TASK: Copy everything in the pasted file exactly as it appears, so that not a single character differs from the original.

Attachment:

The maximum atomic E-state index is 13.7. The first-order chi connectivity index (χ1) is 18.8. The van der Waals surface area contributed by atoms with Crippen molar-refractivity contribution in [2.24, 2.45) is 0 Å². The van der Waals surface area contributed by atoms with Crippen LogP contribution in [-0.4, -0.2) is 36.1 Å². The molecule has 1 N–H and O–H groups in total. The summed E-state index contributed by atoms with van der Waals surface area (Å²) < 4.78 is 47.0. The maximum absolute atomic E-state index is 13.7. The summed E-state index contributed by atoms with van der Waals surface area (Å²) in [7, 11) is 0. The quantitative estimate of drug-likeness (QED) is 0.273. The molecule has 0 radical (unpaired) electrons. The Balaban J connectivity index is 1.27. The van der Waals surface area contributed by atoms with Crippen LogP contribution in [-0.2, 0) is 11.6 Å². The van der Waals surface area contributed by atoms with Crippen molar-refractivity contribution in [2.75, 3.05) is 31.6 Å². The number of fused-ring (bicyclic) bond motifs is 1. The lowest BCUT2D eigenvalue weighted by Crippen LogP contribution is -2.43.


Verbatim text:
The maximum atomic E-state index is 13.7. The first-order chi connectivity index (χ1) is 18.8. The van der Waals surface area contributed by atoms with Crippen molar-refractivity contribution in [2.24, 2.45) is 0 Å². The van der Waals surface area contributed by atoms with Crippen LogP contribution in [-0.4, -0.2) is 36.1 Å². The molecule has 1 N–H and O–H groups in total. The summed E-state index contributed by atoms with van der Waals surface area (Å²) < 4.78 is 47.0. The maximum absolute atomic E-state index is 13.7. The summed E-state index contributed by atoms with van der Waals surface area (Å²) in [7, 11) is 0. The quantitative estimate of drug-likeness (QED) is 0.273. The molecule has 0 radical (unpaired) electrons. The Balaban J connectivity index is 1.27. The van der Waals surface area contributed by atoms with Crippen LogP contribution in [-0.2, 0) is 11.6 Å². The van der Waals surface area contributed by atoms with Crippen molar-refractivity contribution in [2.75, 3.05) is 31.6 Å². The number of fused-ring (bicyclic) bond motifs is 1. The lowest BCUT2D eigenvalue weighted by Crippen LogP contribution is -2.43.